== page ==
Buckle Up, Hang on Tight: Nevada Wants to Put You Into a Drone Taxi

Nevada’s economic development team wants their state to be a “global leader” in drones. More specifically, Nevada seeks to lead the world in the development of unmanned aerial vehicles -- drones that fly themselves and carry passengers.

In March 2016, the first urban drone delivery — a package containing bottled water, emergency food, and a first-aid kit — was conducted in Hawthorne, Nev., which isn’t exactly a bustling metropolis.

But Matthew Sweeney, the CEO of Flirtey, the company that did the test flight, said it’s a start. He told Popular Science the next goal is to do a drone delivery “over an urban, populated area, the kind of environment that people live in on a daily basis.”

A couple of months later, Nevada became the first state in the nation, in May 2016, where a fixed-wing unmanned aircraft successfully tested a cloud-seeding payload.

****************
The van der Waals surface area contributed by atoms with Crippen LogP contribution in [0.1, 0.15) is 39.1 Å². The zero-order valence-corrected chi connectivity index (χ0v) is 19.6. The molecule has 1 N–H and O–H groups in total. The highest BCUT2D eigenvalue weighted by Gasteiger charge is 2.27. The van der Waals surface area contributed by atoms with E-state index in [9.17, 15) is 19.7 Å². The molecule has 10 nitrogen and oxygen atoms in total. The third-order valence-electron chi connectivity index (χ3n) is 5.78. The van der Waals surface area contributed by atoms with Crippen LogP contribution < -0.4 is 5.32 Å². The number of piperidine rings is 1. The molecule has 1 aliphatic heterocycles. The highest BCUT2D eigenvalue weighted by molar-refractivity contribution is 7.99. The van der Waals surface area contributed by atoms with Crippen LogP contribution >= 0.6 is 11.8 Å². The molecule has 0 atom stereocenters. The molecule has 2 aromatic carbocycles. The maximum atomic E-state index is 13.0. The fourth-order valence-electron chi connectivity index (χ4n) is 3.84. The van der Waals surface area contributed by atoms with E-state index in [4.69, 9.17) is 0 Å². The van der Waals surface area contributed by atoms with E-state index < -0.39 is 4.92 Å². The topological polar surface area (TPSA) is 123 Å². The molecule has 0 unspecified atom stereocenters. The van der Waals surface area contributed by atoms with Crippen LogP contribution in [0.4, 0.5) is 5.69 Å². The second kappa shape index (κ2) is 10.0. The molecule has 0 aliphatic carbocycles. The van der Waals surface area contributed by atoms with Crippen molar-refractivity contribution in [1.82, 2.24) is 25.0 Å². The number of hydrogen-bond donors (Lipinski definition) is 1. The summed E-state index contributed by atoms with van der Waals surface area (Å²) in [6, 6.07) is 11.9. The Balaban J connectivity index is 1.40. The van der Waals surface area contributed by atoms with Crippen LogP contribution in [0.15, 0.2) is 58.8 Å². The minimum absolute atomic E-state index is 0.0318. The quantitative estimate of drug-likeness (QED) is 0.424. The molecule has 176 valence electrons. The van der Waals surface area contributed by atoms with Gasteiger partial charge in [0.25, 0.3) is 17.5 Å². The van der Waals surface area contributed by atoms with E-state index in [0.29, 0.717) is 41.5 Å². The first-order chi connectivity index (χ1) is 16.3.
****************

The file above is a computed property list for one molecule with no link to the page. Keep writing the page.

“This is a tremendous accomplishment for the state of Nevada, and everyone involved,” the project’s lead scientist, Adam Watts, told the Las Vegas Review-Journal.

And now comes the EHang 184, a passenger-drone taxi that will be tested in Nevada by EHang Inc, a company based in China.

The Nevada Governor’s Office of Economic Development and the public-private partnership known as the Nevada Institute for Autonomous Systems have agreed to collaborate with EHang on flight testing, training and development of the drone taxi at Nevada’s FAA UAS (Unmanned Aerial Systems) Test Site.

Tom Wilczek, the GOED’s Aerospace and Defense Industry Specialist, said in a statement that he looked "forward to the day when drone taxis are part of Nevada’s transportation system."

Huazhi Hu, the founder and CEO of EHang, said the partnership with Nevada would lay the foundation for the commercialization of the EHang 184.